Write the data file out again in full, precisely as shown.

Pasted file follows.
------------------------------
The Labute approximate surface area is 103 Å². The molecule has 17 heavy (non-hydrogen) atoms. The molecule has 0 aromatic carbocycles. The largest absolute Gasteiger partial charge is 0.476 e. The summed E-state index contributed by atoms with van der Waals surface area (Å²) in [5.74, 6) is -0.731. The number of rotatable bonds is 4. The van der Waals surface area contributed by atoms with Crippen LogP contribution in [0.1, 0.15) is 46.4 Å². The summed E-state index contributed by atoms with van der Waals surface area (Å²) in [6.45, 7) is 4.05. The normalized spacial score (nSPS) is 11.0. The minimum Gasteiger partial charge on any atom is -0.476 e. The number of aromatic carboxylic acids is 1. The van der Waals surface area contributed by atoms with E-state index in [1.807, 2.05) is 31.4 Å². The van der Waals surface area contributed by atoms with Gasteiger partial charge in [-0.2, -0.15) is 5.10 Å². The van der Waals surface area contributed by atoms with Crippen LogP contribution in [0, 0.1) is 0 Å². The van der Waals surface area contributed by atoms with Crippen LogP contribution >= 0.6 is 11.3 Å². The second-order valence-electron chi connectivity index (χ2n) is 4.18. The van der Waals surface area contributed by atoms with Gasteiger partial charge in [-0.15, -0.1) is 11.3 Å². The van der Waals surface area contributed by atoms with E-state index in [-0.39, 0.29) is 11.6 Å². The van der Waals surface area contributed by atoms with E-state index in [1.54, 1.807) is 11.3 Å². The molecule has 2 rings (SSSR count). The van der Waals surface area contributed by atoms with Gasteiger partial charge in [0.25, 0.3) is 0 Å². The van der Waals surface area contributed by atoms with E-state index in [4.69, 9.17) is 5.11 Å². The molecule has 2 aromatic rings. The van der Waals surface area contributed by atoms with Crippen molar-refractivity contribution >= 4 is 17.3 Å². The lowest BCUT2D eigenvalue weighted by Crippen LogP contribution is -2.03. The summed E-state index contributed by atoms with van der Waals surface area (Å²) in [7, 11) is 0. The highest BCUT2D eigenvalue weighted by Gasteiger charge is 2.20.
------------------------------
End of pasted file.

The Labute approximate surface area is 103 Å². The molecule has 17 heavy (non-hydrogen) atoms. The molecule has 0 aromatic carbocycles. The largest absolute Gasteiger partial charge is 0.476 e. The summed E-state index contributed by atoms with van der Waals surface area (Å²) in [5.74, 6) is -0.731. The number of rotatable bonds is 4. The van der Waals surface area contributed by atoms with Crippen LogP contribution in [0.1, 0.15) is 46.4 Å². The summed E-state index contributed by atoms with van der Waals surface area (Å²) in [6.45, 7) is 4.05. The normalized spacial score (nSPS) is 11.0. The minimum Gasteiger partial charge on any atom is -0.476 e. The number of aromatic carboxylic acids is 1. The van der Waals surface area contributed by atoms with E-state index in [1.807, 2.05) is 31.4 Å². The van der Waals surface area contributed by atoms with Gasteiger partial charge in [-0.2, -0.15) is 5.10 Å². The van der Waals surface area contributed by atoms with Crippen LogP contribution in [0, 0.1) is 0 Å². The van der Waals surface area contributed by atoms with Crippen LogP contribution >= 0.6 is 11.3 Å². The second-order valence-electron chi connectivity index (χ2n) is 4.18. The van der Waals surface area contributed by atoms with Gasteiger partial charge in [-0.15, -0.1) is 11.3 Å². The van der Waals surface area contributed by atoms with E-state index in [-0.39, 0.29) is 11.6 Å². The van der Waals surface area contributed by atoms with E-state index in [1.54, 1.807) is 11.3 Å². The molecule has 2 rings (SSSR count). The van der Waals surface area contributed by atoms with Gasteiger partial charge in [0.25, 0.3) is 0 Å². The van der Waals surface area contributed by atoms with E-state index in [4.69, 9.17) is 5.11 Å². The molecule has 2 aromatic rings. The van der Waals surface area contributed by atoms with Crippen molar-refractivity contribution >= 4 is 17.3 Å². The lowest BCUT2D eigenvalue weighted by Crippen LogP contribution is -2.03. The summed E-state index contributed by atoms with van der Waals surface area (Å²) in [7, 11) is 0. The highest BCUT2D eigenvalue weighted by Gasteiger charge is 2.20.